A daily summary and commentary of events and factors that affect the global markets, with a particular emphasis on the foreign exchange markets.
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Andrew Kositkun Foreign Exchange Head Trader
The longest shutdown in US history has finally ended, at least temporarily, through a temporary funding bill that will keep the government open through February 15. If Republicans and Democrats are unable to find a border solution during this three week period, President Trump has indicated he is willing to reclose the government or use his emergency power to build the wall. All of which is to say that things are far from settled and Washington D.C. discord remains high.
For now, however, the markets should be focused on other issues. In the US, economic data should start flowing again in full force as the government agencies responsible for collecting and publishing these data points get back to work. Additionally the markets will be focused on earnings (global industrial bellwether Caterpillar Inc. reported disappointing results), the FOMC meeting and the all-important non-farm payroll report Friday in order to gain clarity on the direction the economy is heading. With regards to the FOMC, no change is expected to rates however there are expectations for changes to the language of the statement to acknowledge the increased risk to the economy. This would be a dovish change but not necessarily new news.
Additionally, and more significantly, it has been reported that the committee could be close to ending its balance sheet normalization program with a larger balance than previously expected. When QT was launched, the range of estimates of the balance sheet at the end of QT was from $1.5 trillion to $3.5 trillion with the markets splitting the difference and expecting a $2.5 trillion ending balance. According to the WSJ, the FOMC is moving towards a quicker ending of its program with balances expected to be on the higher end of the range.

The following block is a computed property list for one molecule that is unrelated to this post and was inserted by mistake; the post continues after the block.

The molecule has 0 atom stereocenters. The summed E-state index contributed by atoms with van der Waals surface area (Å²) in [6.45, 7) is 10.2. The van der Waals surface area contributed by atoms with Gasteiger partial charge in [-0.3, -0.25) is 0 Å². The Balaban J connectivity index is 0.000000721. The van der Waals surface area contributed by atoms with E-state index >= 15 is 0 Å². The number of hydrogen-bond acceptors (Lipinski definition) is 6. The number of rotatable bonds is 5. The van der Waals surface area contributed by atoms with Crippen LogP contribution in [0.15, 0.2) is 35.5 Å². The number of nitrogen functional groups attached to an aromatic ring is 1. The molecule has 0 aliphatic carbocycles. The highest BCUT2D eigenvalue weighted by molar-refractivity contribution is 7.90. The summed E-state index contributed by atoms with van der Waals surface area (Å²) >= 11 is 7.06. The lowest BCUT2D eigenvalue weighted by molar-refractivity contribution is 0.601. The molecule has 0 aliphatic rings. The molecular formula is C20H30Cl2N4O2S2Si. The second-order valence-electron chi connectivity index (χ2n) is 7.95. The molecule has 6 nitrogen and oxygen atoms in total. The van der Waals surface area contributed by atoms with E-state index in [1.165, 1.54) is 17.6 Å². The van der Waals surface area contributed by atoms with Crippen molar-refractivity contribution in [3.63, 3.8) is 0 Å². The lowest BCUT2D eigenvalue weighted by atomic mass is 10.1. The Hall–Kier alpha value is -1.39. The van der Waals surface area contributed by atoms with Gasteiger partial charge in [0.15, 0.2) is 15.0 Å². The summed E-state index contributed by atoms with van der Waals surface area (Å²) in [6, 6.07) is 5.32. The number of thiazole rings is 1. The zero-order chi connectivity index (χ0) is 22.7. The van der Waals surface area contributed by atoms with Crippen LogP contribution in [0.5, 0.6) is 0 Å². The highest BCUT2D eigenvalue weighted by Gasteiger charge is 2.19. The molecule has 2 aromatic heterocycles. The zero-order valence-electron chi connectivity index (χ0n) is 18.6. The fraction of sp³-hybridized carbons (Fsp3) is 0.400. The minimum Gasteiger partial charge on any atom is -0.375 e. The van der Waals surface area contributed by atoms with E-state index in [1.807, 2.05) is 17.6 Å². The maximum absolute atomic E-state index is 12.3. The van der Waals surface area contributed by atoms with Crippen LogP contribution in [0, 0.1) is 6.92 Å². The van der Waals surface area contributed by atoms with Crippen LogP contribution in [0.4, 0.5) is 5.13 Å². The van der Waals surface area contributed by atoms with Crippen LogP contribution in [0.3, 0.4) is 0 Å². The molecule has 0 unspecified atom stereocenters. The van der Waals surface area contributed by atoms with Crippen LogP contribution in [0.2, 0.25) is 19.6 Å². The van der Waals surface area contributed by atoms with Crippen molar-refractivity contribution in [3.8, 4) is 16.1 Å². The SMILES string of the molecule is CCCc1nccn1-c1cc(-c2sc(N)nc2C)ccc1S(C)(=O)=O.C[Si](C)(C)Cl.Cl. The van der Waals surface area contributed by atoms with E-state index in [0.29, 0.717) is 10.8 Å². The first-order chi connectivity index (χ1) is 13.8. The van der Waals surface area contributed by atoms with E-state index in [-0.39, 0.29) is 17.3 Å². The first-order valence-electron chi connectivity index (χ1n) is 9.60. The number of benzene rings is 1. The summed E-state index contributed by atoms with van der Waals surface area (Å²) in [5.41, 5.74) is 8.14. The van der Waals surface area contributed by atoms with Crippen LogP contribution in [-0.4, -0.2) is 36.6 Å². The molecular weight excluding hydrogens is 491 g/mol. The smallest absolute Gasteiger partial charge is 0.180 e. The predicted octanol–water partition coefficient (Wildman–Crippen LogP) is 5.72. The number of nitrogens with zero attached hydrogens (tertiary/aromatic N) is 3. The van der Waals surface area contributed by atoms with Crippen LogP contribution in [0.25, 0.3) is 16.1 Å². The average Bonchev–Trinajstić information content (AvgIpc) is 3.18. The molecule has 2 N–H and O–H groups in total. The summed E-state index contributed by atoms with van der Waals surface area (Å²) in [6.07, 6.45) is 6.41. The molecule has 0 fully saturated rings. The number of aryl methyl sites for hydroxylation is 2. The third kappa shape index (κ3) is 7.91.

HERE ARE THE KEY NEWS STORIES FROM OVERNIGHT:
In the U.K., parliament will hold another round of votes on Brexit tomorrow, this time it will be on amendments. The two amendments that matter are the Yvette Cooper amendment (makes extension to Article 50 likely) and the Murrison and/or Brady amendment (requires changes to the Irish backstop).
The next round of US-China trade talks are scheduled to kick off on Wednesday in Washington with Vice Premier Liu expected to meet with USTR Lighthizer and Treasury Secretary Mnuchin. As a reminder, the last round of talks in China were extended a day and seen as positive by the markets.
Weak economic data continued out of China with the country reporting industrial profits fell 1.9% year over year in December, extending the November slide of 1.8%. This marks the first back to back slide since 2015.
Paychecks for federal employees who worked through the shutdown, as well as those furloughed, should go out Friday. Until then, federal employees will continue to work without pay.
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